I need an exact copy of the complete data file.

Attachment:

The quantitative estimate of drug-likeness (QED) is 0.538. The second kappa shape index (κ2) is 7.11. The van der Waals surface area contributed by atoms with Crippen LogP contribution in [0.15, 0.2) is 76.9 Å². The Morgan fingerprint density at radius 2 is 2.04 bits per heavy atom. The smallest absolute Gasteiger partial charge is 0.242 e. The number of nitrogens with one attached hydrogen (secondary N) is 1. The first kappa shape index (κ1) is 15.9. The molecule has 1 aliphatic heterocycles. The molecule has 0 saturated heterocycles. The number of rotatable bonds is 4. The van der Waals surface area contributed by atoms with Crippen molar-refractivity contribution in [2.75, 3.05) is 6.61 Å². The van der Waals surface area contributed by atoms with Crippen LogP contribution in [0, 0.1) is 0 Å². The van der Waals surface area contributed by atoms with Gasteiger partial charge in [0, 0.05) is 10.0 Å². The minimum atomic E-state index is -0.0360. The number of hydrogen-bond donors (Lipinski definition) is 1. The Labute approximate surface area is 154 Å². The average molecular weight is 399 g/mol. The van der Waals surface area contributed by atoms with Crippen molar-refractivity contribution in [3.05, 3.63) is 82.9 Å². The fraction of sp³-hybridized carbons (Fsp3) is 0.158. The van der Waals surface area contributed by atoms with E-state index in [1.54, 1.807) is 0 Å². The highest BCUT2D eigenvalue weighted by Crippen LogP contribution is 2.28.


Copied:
The quantitative estimate of drug-likeness (QED) is 0.538. The second kappa shape index (κ2) is 7.11. The van der Waals surface area contributed by atoms with Crippen LogP contribution in [0.15, 0.2) is 76.9 Å². The Morgan fingerprint density at radius 2 is 2.04 bits per heavy atom. The smallest absolute Gasteiger partial charge is 0.242 e. The number of nitrogens with one attached hydrogen (secondary N) is 1. The first kappa shape index (κ1) is 15.9. The molecule has 1 aliphatic heterocycles. The molecule has 0 saturated heterocycles. The number of rotatable bonds is 4. The van der Waals surface area contributed by atoms with Crippen molar-refractivity contribution in [2.75, 3.05) is 6.61 Å². The van der Waals surface area contributed by atoms with Crippen LogP contribution in [0, 0.1) is 0 Å². The van der Waals surface area contributed by atoms with Gasteiger partial charge in [0, 0.05) is 10.0 Å². The minimum atomic E-state index is -0.0360. The number of hydrogen-bond donors (Lipinski definition) is 1. The Labute approximate surface area is 154 Å². The average molecular weight is 399 g/mol. The van der Waals surface area contributed by atoms with Crippen molar-refractivity contribution in [3.05, 3.63) is 82.9 Å². The fraction of sp³-hybridized carbons (Fsp3) is 0.158. The van der Waals surface area contributed by atoms with E-state index in [1.54, 1.807) is 0 Å². The highest BCUT2D eigenvalue weighted by Crippen LogP contribution is 2.28.